Difference Between Physical And Human Geography


What Is Physical Geography?

Physical geography is the branch of geography that addresses the natural world. This includes mapping and studying landforms, geological processes affecting different areas, the distribution of ecosystems and the organisms within them, bodies of water, and issues of local climates and weather patterns. As the natural world involves a wide and diverse variety of topics for a physical geographer to study, it is often broken down into narrower specializations.

The six primary specializations are geomorphology, climatology, meteorology, hydrology, pedology, Glaciology, Palaeogeography, Coastal geography, Oceanogeography, Quaternary science, Landscape ecology, Geomatics, Environmental geography and biogeography.

  • Hydrology looks at the locations and movement of water on the surface of the Earth and below ground.
  • Quaternary science is an interdisciplinary field of study focusing on the Quaternary period, which encompasses the last 2.6 million years.
  • Oceanography is the branch of physical geography that studies the Earth’s oceans and seas. It covers a wide range of topics, including marine organisms and ecosystem dynamics (biological oceanography).
  • Pedology studies soils. It tends to focus on types of soils and their distribution, areas of soil erosion, and the regional causes of different soil types.
  • Biogeography studies the ecosystems of the planet and the distribution and migration of plant and animal species.
  • Geomatics is the field of gathering, storing, processing, and delivering geographic information, or spatially referenced information. 
  • Geomorphology studies landforms and the geologic processes affecting them.
  • Coastal geography is the study of the dynamic interface between the ocean and the land, incorporating both the physical geography (i.e. coastal geomorphology, geology, and oceanography) and the human geography of the coast.
  • Climatology in physical geography studies the climate, how it relates to specific areas, and climate change over time.
  • Meteorology, as a geographic specialization, studies and tracks atmospheric phenomena and changes as they occur.
  • Glaciology is the study of glaciers and ice sheets, or more commonly the cryosphere or ice and phenomena that involve ice. Glaciology groups the latter (ice sheets) as continental glaciers and the former (glaciers) as alpine glaciers.
  • Palaeogeography is a cross-disciplinary study that examines the preserved material in the stratigraphic record to determine the distribution of the continents through geologic time.
  • Landscape ecology is a sub-discipline of ecology and geography that address how spatial variation in the landscape affects ecological processes such as the distribution and flow of energy, materials, and individuals in the environment (which, in turn, may influence the distribution of landscape “elements” themselves such as hedgerows).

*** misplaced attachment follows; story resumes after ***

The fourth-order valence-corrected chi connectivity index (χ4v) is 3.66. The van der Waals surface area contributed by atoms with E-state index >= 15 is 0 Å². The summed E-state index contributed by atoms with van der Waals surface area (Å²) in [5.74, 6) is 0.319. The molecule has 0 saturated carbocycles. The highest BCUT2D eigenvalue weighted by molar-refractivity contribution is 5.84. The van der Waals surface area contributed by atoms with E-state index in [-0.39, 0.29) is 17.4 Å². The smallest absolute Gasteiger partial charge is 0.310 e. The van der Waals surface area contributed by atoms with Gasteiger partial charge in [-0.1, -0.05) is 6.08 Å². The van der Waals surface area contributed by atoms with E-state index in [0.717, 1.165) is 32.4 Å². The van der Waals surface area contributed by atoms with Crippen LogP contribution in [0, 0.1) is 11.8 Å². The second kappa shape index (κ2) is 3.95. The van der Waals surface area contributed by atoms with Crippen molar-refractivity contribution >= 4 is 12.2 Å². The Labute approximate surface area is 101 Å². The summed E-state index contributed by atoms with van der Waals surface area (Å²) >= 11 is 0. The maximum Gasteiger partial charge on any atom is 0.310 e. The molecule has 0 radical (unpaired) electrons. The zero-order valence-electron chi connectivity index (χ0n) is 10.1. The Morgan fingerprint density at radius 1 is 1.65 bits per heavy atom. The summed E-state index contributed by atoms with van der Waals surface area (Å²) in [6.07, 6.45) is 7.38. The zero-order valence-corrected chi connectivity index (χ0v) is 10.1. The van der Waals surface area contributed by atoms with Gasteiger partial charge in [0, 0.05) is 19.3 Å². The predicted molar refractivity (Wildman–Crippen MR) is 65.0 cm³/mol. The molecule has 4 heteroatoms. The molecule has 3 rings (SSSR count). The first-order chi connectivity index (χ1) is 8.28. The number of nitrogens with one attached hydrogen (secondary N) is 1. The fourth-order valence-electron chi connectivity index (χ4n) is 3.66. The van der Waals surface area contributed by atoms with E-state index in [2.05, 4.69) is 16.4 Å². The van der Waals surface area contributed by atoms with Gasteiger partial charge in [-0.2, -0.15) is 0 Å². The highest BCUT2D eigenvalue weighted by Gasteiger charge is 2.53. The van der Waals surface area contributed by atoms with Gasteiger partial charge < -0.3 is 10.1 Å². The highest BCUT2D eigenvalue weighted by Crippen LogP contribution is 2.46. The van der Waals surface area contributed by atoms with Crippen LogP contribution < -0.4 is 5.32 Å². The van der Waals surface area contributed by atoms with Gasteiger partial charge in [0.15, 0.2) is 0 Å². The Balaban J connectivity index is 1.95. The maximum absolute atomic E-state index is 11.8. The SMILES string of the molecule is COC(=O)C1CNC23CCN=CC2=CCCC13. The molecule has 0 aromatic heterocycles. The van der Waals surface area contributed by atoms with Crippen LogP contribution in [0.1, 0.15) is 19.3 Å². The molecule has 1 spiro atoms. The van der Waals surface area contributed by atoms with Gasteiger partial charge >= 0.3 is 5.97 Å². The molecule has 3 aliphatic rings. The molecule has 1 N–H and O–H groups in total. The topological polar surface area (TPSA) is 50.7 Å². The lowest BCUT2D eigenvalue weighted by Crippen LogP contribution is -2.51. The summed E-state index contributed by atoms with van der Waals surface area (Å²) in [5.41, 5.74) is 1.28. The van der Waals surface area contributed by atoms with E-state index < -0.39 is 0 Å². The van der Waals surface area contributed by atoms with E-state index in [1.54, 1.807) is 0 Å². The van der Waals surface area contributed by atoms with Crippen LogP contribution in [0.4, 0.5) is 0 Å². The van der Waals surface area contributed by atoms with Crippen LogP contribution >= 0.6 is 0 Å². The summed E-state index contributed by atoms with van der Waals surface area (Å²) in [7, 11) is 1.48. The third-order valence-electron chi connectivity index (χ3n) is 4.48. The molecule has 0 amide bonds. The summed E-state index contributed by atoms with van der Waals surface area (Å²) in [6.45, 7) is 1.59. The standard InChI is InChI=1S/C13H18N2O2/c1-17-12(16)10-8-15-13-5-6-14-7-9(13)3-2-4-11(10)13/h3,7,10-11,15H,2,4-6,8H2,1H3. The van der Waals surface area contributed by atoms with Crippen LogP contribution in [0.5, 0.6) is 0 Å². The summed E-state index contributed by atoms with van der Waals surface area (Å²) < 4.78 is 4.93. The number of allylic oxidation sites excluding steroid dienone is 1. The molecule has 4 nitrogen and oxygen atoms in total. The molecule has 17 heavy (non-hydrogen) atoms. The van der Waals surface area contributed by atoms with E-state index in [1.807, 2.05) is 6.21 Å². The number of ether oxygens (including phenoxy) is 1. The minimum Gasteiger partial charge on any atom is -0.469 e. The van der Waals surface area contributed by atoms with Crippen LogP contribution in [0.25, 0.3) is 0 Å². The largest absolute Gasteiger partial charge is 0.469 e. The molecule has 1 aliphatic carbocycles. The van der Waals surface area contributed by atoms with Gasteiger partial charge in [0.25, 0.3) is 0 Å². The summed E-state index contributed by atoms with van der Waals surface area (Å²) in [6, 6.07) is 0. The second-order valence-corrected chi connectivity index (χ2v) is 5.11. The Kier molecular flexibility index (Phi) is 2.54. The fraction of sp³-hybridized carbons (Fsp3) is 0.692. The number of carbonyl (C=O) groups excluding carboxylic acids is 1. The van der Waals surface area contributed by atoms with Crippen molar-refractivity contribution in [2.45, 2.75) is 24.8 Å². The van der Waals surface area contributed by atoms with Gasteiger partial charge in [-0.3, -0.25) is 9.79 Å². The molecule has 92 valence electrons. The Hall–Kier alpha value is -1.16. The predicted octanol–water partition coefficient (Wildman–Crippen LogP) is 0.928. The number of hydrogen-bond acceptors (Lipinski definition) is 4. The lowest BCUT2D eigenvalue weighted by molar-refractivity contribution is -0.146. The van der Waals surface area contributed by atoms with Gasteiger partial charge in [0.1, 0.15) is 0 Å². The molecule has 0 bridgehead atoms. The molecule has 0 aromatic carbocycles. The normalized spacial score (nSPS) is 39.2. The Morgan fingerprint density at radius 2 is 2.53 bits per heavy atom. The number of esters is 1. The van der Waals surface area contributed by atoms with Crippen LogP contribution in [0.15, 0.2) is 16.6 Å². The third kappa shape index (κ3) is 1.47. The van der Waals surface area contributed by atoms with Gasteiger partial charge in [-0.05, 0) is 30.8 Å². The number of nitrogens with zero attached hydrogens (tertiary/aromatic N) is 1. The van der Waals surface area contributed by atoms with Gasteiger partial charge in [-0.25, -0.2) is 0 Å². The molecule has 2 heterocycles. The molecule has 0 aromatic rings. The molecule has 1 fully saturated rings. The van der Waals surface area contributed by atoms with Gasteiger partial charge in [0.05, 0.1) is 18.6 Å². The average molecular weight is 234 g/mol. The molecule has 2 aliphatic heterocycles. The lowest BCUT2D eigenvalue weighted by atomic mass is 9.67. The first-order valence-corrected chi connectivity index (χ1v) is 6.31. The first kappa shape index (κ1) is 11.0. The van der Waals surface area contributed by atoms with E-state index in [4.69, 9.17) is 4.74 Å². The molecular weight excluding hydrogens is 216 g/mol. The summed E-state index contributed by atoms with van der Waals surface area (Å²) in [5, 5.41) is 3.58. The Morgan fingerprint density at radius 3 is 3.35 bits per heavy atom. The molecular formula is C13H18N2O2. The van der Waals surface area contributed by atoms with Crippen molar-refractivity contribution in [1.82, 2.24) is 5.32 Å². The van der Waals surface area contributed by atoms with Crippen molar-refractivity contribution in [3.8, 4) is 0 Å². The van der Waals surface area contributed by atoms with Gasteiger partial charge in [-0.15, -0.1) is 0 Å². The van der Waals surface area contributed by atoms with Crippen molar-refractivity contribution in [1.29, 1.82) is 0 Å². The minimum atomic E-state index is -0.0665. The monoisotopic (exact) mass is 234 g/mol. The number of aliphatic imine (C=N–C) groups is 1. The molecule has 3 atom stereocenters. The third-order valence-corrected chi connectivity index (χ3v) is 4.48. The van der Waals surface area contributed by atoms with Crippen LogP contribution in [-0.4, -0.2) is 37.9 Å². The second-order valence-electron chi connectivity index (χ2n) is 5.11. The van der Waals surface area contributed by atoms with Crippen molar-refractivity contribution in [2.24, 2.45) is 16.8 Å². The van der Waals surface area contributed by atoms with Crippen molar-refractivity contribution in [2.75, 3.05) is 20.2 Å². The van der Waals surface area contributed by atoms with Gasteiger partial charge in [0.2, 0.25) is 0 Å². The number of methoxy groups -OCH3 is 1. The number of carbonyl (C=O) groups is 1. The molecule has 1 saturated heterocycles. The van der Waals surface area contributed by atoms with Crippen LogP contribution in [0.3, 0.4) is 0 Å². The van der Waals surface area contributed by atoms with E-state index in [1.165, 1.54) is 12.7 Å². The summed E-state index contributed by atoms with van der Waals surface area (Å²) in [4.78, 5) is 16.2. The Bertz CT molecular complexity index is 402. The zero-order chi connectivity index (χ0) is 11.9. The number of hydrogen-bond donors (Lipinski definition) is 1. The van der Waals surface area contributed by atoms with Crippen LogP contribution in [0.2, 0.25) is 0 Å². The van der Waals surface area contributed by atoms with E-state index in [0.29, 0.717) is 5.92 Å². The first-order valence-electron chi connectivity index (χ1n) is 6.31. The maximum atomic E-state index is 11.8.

• Environmental geography is a branch of geography that analyzes the spatial aspects of interactions between humans and the natural world.

What Is Human Geography?

Human geography, as its name implies, focuses on geographic issues related to humans and human activity. This involves the distribution and location of humans on Earth, networks of human interaction across spatial distances, how humans conceptualize space into territories, and how they create places by attaching significance to areas.

There are more categories of specialization within human geography than physical geography, mainly due to human society and activity complexities. Some of the more significant specialties are cultural geography, political geography, economic geography, population geography, and transport geography.

  • Economic geography studies individual national economies, economic partnerships, regional economies, and trade between countries.
  • Population geography studies where humans make settlements, the distribution of populations, migration of people, and the distribution and arrangement of urban and rural communities.
  • Development geography is the study of the Earth’s geography with reference to the standard of living and the quality of life of its human inhabitants, study of the location, distribution and spatial organization of economic activities, across the Earth.
  • Cultural geography studies the distribution of cultural groups around the world, their migration and Diaspora, as well as aspects of culture that spread from one group to another.
  • Political geography studies the way governments create boundaries, arrange or organize power and governmental bodies within their territories, and interact with other nations.
  • Transport geography studies the ways and routes humans use to move around and to move goods around the world. Transport geographers create many of the road atlases we use.
  • Urban Geography studies cities, towns, and other areas of relatively dense settlement.
  • Settlement geography, including urban geography, is the study of urban and rural areas with specific regards to spatial, relational and theoretical aspects of settlement.

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Difference Between Physical And Human Geography In Tabular Form

Physical geography Looks at the Natural process of the Earth, such as climate and plate tectonics, wind movements etc Human geography looks at the impact and behavior of people and their implications in the physical world
Areas of Physical Geography include:





Areas  of Human Geography include:
Cultural geography

Political geography

Economic geography

Population geography

Transport geography

Urban Geography
Physical geography lays more emphasis on the ‘location’ aspect of the region it currently studies Human geography concentrates both a “location” and “people aspect as well.

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